Friday October 1, 2010
Northwesterly swells from a series of storms in the North Pacific continue to roll into the bight. A 21 second swell made landfall late yesterday afternoon, and the surf was probably off the hook at low tide last night around midnight. Daytime tides have been in the 3 - 5 ft. range, which has put a sloshy finish on the wave faces at times. To be sure the best spots are going overhead on the best sets, but conditions are poor to fair. Add in an onshore wind condition now that the high pressure ridge has moved on and you have a recipe for somewhat sloppy surf in between the fog and the occasional bouts of glassiness.
With that in mind, and knowing that I'd be teaching all day tomorrow with no time to surf, I opted to pay some dues on the 9-6 Pearson Arrow CJ Nelson noserider. I paddled out at T's for a 70 minute session in surf and conditions that resembled what I wrote in the first paragraph. I hit it lucky as I was in between a crowd change from the dawn patrollers to the sleep in late college kids. Eight in the line-up at 0910. I chose to surf the inside peak that was smaller, but which had a better shaped nose riding wave across the inside reef.
It's fun to the push the 9-6 longboard through it's paces, especially leashless where one has to be more attentive to a lost board. No bailing and yanking on the cord to get it back before it washes into the rock cliff face. I only had to put in one exuberant racing sprint after some kelp ejected me on my fifth or sixth wave. Just as I got to it and grabbed a hold of the slippery knife edged rail, a line of whitewash ripped the craft out of my hand as it headed for what I was sure was a ding producing date with the rocks. But I lucked out and there was no damage. I death gripped my ride firmly when I got to it this time, and paddled hard for the outside as a new set of breaking waves came boiling my way.
As winded as I was after I got out the back, it felt good. It felt good to be surfing without a leash and to have to work harder for the pleasure and satisfaction of surfing. I think one could make a credible argument that leashes may be the single greatest cause of overcrowding and bad vibes in the line-up. How many times have I watched a beginner take-off, eat it and bail and then climb right back on and take off on the next wave! In the old days kooks earned their stripes by putting in the time crawl stroking after their boards. Everybody did it that way. It leaves less people in rotation and therefore gives everyone a better chance of getting waves. Dennis says that the two things that have hurt surfing the most are the "re-advent" of longboards and the leash. I'll have to think about that some more, but I can see his point.
Of course surfing a noserider with no leash is a no brainer. Why ride a noserider with a leash? The idea is to walk all over the place, get on the nose, run back, throw a cutback, turnback and head to the tip again. Rope free. I'm not advocating the "leashless way," I wouldn't surf my SUP leashless...too much to manage with a thick board and a paddle. But I surf my 5-11 Ghostbuster without a leash at the beaches, and I wouldn't be opposed to surfing my 7-4 quad without the ubiquitous leg rope. Swimming without the life buoy has to make you a better waterman, woman, child, whatever.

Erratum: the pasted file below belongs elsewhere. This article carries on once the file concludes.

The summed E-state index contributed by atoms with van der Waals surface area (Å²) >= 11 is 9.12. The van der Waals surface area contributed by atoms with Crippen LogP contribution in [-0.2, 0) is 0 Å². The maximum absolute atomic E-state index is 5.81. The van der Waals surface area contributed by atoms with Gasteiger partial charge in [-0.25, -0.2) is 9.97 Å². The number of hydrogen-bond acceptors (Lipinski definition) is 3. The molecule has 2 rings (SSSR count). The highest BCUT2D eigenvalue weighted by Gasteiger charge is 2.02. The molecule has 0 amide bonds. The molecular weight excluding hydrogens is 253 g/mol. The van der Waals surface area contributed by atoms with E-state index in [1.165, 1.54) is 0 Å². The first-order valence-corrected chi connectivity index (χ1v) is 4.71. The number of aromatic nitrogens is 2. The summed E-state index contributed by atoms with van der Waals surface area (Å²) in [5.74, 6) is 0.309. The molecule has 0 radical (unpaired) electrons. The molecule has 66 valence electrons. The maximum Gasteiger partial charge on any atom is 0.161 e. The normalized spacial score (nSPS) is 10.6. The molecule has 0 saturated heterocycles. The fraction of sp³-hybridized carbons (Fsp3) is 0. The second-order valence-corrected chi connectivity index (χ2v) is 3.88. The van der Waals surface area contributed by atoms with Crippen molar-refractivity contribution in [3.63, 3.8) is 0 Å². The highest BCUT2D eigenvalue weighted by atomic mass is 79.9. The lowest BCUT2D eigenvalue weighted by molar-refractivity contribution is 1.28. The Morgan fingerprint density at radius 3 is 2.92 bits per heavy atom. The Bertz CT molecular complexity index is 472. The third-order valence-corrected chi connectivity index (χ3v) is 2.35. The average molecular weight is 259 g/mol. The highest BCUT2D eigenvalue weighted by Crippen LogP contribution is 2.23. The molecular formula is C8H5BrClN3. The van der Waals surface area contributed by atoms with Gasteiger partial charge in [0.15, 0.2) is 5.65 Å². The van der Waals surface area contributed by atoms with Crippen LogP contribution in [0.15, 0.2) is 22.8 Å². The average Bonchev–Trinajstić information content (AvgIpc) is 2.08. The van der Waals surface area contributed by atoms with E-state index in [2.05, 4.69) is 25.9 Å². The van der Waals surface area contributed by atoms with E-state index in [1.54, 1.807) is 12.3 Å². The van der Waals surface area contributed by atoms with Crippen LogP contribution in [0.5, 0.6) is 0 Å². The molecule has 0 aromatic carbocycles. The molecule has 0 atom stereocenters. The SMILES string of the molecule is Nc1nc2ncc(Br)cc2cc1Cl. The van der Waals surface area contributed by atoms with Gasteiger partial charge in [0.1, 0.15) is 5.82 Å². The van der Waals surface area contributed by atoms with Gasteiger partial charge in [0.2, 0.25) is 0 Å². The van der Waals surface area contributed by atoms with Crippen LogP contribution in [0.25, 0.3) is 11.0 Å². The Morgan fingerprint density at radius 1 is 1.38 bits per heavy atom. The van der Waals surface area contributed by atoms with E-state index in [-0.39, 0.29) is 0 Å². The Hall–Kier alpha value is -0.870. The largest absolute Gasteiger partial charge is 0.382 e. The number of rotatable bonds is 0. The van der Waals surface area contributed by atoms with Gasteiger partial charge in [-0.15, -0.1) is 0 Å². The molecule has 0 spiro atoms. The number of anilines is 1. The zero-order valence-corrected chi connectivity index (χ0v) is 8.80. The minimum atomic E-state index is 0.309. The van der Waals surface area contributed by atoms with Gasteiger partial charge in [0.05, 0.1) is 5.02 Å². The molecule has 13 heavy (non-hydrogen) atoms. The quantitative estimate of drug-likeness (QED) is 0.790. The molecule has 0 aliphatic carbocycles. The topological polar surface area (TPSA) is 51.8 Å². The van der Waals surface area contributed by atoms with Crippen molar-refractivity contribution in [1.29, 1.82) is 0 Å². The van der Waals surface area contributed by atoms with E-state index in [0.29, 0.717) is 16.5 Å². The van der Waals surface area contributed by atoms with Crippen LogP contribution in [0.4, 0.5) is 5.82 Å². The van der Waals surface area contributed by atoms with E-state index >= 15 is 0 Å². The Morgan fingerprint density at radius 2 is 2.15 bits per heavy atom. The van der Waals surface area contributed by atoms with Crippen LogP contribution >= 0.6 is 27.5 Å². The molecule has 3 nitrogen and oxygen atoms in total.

Another thing I like about the 9-6 is that it is completely different than any of my other boards. The Nelson is built to noseride...period. The rails are designed to direct the water over the tail of the board, the deep concave in the nose designed for lift and to keep the nose afloat as is the serious tail kick. The bottom goes from deep concave to vee so the thing will turn. All my other boards are designed to go fast, turn and be maneuverable. A different way of riding than the noserider for sure which is built to trim on the nose in up to about 3 or 4 ft. surf. Put it on a fast head high wall and it feels a little shaky. You don't get that solid feel on the noserider that you do from rails that have a hard edge shaped to hold you and your board into the wave face.
The crowd fattened around 10 o'clock and people who were having a hard time catching waves started burning people in frustration of not riding anything, so I decided to call it a day. The difference between surfing standup and laydown is significant on my back. My mid and lower back were aching after an hour and fifteen minutes on the laydown this morning. The other day I surfed the SIMSUP for three hours and sure I was tired and sore, but there was no irritating achiness that always seems to accompany my laydown sessions.
But I had fun, got wet, felt good, got more acquainted with the leash free big dog and honed my seriously deficient noseriding skills. Life is good.
No pics today. I didn't want to lay down on my Oly and five minutes after I got out of the water, T's completely socked in with thick fog. I couldn't even see the line-up.